Aids in evaluating the degree of fluid deficit or effectiveness of fluid replacement therapy and response to medications.

Observe skin or mucous membrane dryness, and turgor. Note peripheral and sacral edema.
Hypovolemia, fluid shifts, and nutritional deficits contribute to poor skin turgor and taut edematous tissues.

Maintain accurate I&O and correlate with daily weights. Include measured losses. Include measurements from gastric suction, drains, dressings, Hemovacs, diaphoresis, and abdominal girth for the third spacing of fluid.
Reflects overall hydration status. Urine output may be diminished because of hypovolemia and decreased renal perfusion, but weight may still increase, reflecting tissue edema or ascites accumulation. Gastric suction losses may be large, and a great deal of fluid can be sequestered in the bowel and peritoneal space (ascites).

Measure urine-specific gravity.
Reflects hydration status and changes in renal function, which may warn of developing acute renal failure in response to hypovolemia and the effect of toxins. Many antibiotics also have nephrotoxic effects that may further affect kidney function and urine output.

Monitor laboratory studies: Hb/ Hct, electrolytes, protein, albumin, BUN, and Creatinine.
Provides information about hydration, and organ function. Varied alterations with significant consequences to systemic function are possible as a result of fluid shifts, hypovolemia, hypoxemia, circulating toxins, and necrotic tissue products.

Eliminate noxious sights and smells from the environment. Limit intake of ice chips.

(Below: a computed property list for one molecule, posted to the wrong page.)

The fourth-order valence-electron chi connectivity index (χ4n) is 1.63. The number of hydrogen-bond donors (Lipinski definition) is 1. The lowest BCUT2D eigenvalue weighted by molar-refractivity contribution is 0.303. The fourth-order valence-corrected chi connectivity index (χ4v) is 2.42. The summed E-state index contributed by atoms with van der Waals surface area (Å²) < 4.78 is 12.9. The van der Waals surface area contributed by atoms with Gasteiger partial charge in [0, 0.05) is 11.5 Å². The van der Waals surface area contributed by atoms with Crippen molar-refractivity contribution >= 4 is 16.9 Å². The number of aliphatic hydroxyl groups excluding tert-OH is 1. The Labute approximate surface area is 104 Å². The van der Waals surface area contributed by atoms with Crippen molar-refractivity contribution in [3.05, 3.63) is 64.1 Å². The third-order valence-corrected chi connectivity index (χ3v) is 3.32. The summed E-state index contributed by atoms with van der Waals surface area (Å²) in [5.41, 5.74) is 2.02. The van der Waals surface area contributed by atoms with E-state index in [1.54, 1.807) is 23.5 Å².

Reduces gastric stimulation and vomiting response. Excessive use of ice chips during gastric aspiration can increase gastric washout of electrolytes.

Change position frequently, provide frequent skin care, and maintain dry or wrinkle-free bedding.
Edematous tissue with compromised circulation is prone to breakdown.

Administer plasma or blood, fluids, electrolytes, and diuretics as indicated.
Replenishes circulating volume and electrolyte balance. Colloids (plasma, blood) help move water back into the intravascular compartment by increasing the osmotic pressure gradient. Diuretics may be used to assist in the excretion of toxins and to enhance renal function.

Maintain NPO with nasogastric or intestinal aspiration.
Reduces hyperactivity of bowel and diarrhea losses.

3. Relieving Pain and Discomfort

Investigate pain reports, noting location, duration, intensity(0–10 scale), and characteristics (dull, sharp, constant).
Changes in location or intensity are not uncommon but may reflect developing complications. Pain tends to become constant, more intense, and diffuse over the entire abdomen as the inflammatory process accelerates; pain may localize if an abscess develops.

Maintain semi-Fowler’s position as indicated.
Facilitates fluid or wound drainage by gravity, reducing diaphragmatic irritation and/or abdominal tension, thereby reducing pain.

Move the patient slowly and deliberately, splinting the painful area.
Reduces muscle tension and guarding, which may help minimize the pain of movement.

Provide comfort measures: massage, back rubs, and deep breathing. Instruct in relaxation and visualization exercises. Provide diversional activities.
Promotes relaxation and may enhance the patient’s coping abilities by refocusing attention.

Provide frequent oral care. Remove noxious environmental stimuli.
Reduces nausea and vomiting, which can increase intra-abdominal pressure and pain.

Administer medications as indicated.
See Pharmacologic Management

4. Reducing Anxiety and Fear

Evaluate anxiety level, noting the patient’s verbal and nonverbal responses. Encourage free expression of emotions.
The apprehension may be escalated by severe pain, increasingly ill feelings, the urgency of diagnostic procedures, and the possibility of surgery.

Provide information regarding the disease process and anticipated treatment.
Knowing what to expect can reduce anxiety.